Paul was a prisoner when he wrote his letter of joy to the Philippians. In it he showed that he was aware that they too were experiencing serious problems. A key passage in this regard is 1:27-30, which indicates two problems that the Philippians were facing, disunity within the church and suffering from opposition.
27 Only let your manner of life be worthy of the gospel of Christ, so that whether I come and see you or am absent, I may hear of you that you are standing firm in one spirit, with one mind striving side by side for the faith of the gospel, 28 and not frightened in anything by your opponents. This is a clear sign to them of their destruction, but of your salvation, and that from God. 29 For it has been granted to you that for the sake of Christ you should not only believe in him but also suffer for his sake, 30 engaged in the same conflict that you saw I had and now hear that I still have. (ESV; all Biblical quotations are from the ESV)
Paul opens the passage by encouraging the Philippians to behave in a manner appropriate to the goals and standards of the gospel. In Colossians 1:10-12, Paul described it as, “bearing fruit in every good work, growing in the knowledge of God, being strengthened with all power according to his glorious might so that you may have great endurance and patience, and joyfully giving thanks to the Father, who has qualified you to share in the inheritance of the saints in the kingdom of light.”
Paul’s saying that he wanted to hear that the Philippians “are standing firm in one spirit, with one mind striving side by side for the faith of the gospel,” suggests that there was disunity within the church at Philippi. The problem was evidently caused by some form of rivalry or conceit that resulted in everyone’s looking out for only his or her own interests (2:3-4). So far disunity had manifested itself only in complaining and arguing (2:14) and a disagreement between two women in the church (4:2). However, Paul seems to have been worried that it might weaken the Philippians’ ability to stand fast in the face of the suffering that they were experiencing from opponents (1:27-28) and concerned about its effect on their growth as Christians and on their witness to those around them. The first concern is suggested by his exhorting them to “work out your own salvation with fear and trembling” (2:12) and the second by his exhorting them to be “blameless and innocent, children of God without blemish in the midst of a crooked and twisted generation, among whom you shine as lights in the world, holding fast to the word of life” (2:15-16).
In place of rivalry or conceit, Paul calls for humility evidenced by his readers’ considering others better than themselves and looking out to the interests of others as well as to their own interests (2:3-4). He points to the example of Jesus Christ who lay aside his deity and became a man and then, as a man, died on a cross (2:6-8)—”as God he ‘emptied himself’ (over against doing anything on the basis of selfish ambition) and as man he ‘humbled himself’ (over against doing anything on the basis of vain glory)” (Gordon D. Fee, Paul’s Letter to the Philippians, The New International Commentary on the New Testament, Grand Rapids, Michigan: William B. Eerdmans Publishing Company, 1995, page 33). Paul also contrasts Timothy’s interest in the Philippians’ welfare with the preoccupation of others with their own interests (2:20-21). Finally, in his closing exhortations, he beseeches the two women, Euodia and Syntyche, to “agree in the Lord” and entreats a co-worker whom he addresses as “true companion” to help the women (4:2-3).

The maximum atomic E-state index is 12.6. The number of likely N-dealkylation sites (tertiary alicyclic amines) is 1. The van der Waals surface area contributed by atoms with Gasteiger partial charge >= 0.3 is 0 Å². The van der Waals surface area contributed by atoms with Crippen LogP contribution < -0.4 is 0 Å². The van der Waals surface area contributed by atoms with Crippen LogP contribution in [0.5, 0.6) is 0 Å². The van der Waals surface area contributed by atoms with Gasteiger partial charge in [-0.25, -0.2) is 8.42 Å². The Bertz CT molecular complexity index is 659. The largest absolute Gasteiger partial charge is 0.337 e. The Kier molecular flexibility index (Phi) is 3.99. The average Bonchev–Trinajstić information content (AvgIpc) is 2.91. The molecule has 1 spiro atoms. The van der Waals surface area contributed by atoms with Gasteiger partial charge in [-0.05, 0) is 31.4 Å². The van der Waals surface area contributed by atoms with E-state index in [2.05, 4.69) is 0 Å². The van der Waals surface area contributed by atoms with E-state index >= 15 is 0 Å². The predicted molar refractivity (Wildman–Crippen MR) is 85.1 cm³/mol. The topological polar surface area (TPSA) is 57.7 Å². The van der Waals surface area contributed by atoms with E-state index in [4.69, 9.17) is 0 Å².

Scholars disagree as to who the Philippians’ opponents were, Philippians 1:27-30’s indicating only that they were unbelievers—they were destined for destruction—and that they were causing the Philippians to suffer for Christ’s sake. If those who think that the passage anticipates Paul’s warnings in chapter 3 are right, they were either Jews or Judaizers, the latter being Jewish Christians who told Gentile Christians that they couldn’t be saved unless they were circumcised and obeyed the law of Moses (Acts 15:1,24). However, I think that it’s more likely that the opponents of Philippians 1:27-30 were pagan neighbours, perhaps even authorities.
Whoever they were, Paul exhorts the Philippians to stand firm and not to be afraid in any way of their opponents (1:27-28). He encourages them to view their suffering as a blessing, telling them that their suffering “for the sake of Christ” had been “granted” to them (1:29), perhaps an allusion to what Jesus said in Matthew 5:11-12, “Blessed are you when others revile you and persecute you and utter all kinds of evil against you falsely on my account. Rejoice and be glad, for your reward is great in heaven, for so they persecuted the prophets who were before you.” He also compares their suffering with his own past and present sufferings for Christ—“engaged in the same conflict that you saw I had and now hear that I still have” (1:30), thus suggesting that their suffering was part of their “partnership in the gospel” with him and of their being “partakers with me of grace” (1:5,7). He returns to these ideas metaphorically in Philippians 2:17, where he pictures his current suffering as the “drink offering” poured out in conjunction with their “sacrificial offering” (see Exodus 29:38-41).
Just as he rejoiced in his situation, Paul encouraged the Philippians to rejoice in theirs—“Rejoice in the Lord always; again I will say, Rejoice” (Philippians 4:4).
Yesterday evening the Life group which my wife, Leonora, and I host discussed Philippians 1:12-30 guided by the questions given in “The NIV Serendipity Bible for Study Groups.”